Does An Arbitration Clause Survive The “For Cause” Termination Of An Employment Agreement?
Business contracts often contain detailed procedures for addressing alleged breaches of either party’s obligations. Such procedures may include a requirement to submit any unresolved dispute to binding arbitration. Such arbitration clauses are often controversial, with an aggrieved party frequently going to court anyway to argue the clause is illegal for some reason.
For example, the Florida Fourth District Court of Appeals recently addressed a case, Florida Woman Care LLC v. Nguyen where a plaintiff challenging an arbitration clause in her employment agreement should not be enforced because the termination of her employment also absolved her of the duty to arbitrate. The courts disagreed and held that the arbitration clause remained valid.
Here is what happened. The plaintiff, a doctor, signed an employment agreement with the defendant, a medical practice in which she held a membership interest. The agreement provided that if the defendant terminated the plaintiff’s employment within three years, she would also forefeet her membership interest.
About one year into the agreement, the defendant terminated the plaintiff “for cause.” The plaintiff subsequently filed a lawsuit for breach of contract. The crux of her claim was that the defendant did not follow the procedures spelled out in the agreement before terminating her employment.
The defense moved to compel arbitration of the plaintiff’s claims, citing another clause in the agreement that applied to “any controversy or claim arising out of or related to this Agreement, or any breach thereof.” In response, the plaintiff argued that the arbitration clause “did not survive the termination of the agreement.” After considering this and other arguments, a Florida trial court actually declined to compel arbitration.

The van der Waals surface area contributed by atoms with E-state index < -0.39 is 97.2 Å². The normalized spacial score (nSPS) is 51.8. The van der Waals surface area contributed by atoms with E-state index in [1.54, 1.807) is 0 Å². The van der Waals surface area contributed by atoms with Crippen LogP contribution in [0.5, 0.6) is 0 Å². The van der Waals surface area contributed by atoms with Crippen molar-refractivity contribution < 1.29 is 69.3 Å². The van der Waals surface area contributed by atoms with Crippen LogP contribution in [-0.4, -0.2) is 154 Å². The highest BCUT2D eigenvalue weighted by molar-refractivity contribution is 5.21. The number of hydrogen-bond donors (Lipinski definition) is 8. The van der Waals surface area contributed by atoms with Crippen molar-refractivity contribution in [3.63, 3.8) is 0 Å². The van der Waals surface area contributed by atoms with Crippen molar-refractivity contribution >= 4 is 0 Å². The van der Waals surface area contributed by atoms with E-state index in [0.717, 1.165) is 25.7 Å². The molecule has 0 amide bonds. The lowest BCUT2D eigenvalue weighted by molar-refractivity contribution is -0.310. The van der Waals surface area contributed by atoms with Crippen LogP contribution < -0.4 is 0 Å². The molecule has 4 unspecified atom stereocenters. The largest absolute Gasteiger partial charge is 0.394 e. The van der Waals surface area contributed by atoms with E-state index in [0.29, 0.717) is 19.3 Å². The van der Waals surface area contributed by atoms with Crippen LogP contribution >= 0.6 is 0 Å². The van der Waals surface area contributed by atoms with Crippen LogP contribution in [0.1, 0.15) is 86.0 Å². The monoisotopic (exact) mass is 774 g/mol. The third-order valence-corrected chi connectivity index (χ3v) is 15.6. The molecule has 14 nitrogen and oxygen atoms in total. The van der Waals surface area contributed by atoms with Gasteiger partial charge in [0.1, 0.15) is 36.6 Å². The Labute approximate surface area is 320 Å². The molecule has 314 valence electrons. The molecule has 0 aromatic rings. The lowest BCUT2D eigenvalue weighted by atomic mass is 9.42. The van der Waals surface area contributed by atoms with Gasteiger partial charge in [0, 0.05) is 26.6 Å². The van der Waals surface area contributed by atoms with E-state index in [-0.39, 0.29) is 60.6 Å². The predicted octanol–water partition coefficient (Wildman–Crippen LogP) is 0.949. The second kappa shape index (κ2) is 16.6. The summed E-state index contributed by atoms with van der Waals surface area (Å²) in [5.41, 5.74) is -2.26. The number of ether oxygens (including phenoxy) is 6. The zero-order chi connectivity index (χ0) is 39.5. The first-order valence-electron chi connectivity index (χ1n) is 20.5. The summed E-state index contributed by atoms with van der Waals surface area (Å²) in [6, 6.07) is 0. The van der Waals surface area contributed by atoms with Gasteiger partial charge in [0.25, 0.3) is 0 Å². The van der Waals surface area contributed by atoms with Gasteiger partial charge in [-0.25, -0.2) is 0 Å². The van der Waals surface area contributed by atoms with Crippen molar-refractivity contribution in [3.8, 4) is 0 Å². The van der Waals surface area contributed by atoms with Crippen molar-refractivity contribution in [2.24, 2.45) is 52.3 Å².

But on appeal, the Fourth District reversed, holding that the arbitration clause did in fact survive the termination of the plaintiff’s employment. The plaintiff’s argument largely centered on a “survival clause” in the agreement that expressly stated certain other provisions, which dealt with the disclosure of confidential information, would survive termination. The arbitration clause was not one of the listed provisions. That did not matter, the Fourth District said, because the arbitration clause was “procedural” in nature. It was akin to a contractual provision specifying the choice of forum to resolve a dispute. As such, unless the agreement expressly stated that the arbitration clause did not survive termination, the law presumed that it did. Indeed, the Fourth District concluded, arbitration was generally “needed when disputes on termination or breach of contract occur.”
Speak with a Sarasota Breach of Contract Attorney Today
Many people are quick to litigate a breach of contract before taking the time to understand what the contract itself actually provides. This is why it is essential to work with an experienced Bradenton business litigation lawyer who can sit down and review the facts of your situation before advising you on the best course of action moving forward. Contact the offices of Moran, Sanchy & Associates today to schedule a consultation with a member of our business and civil litigation team.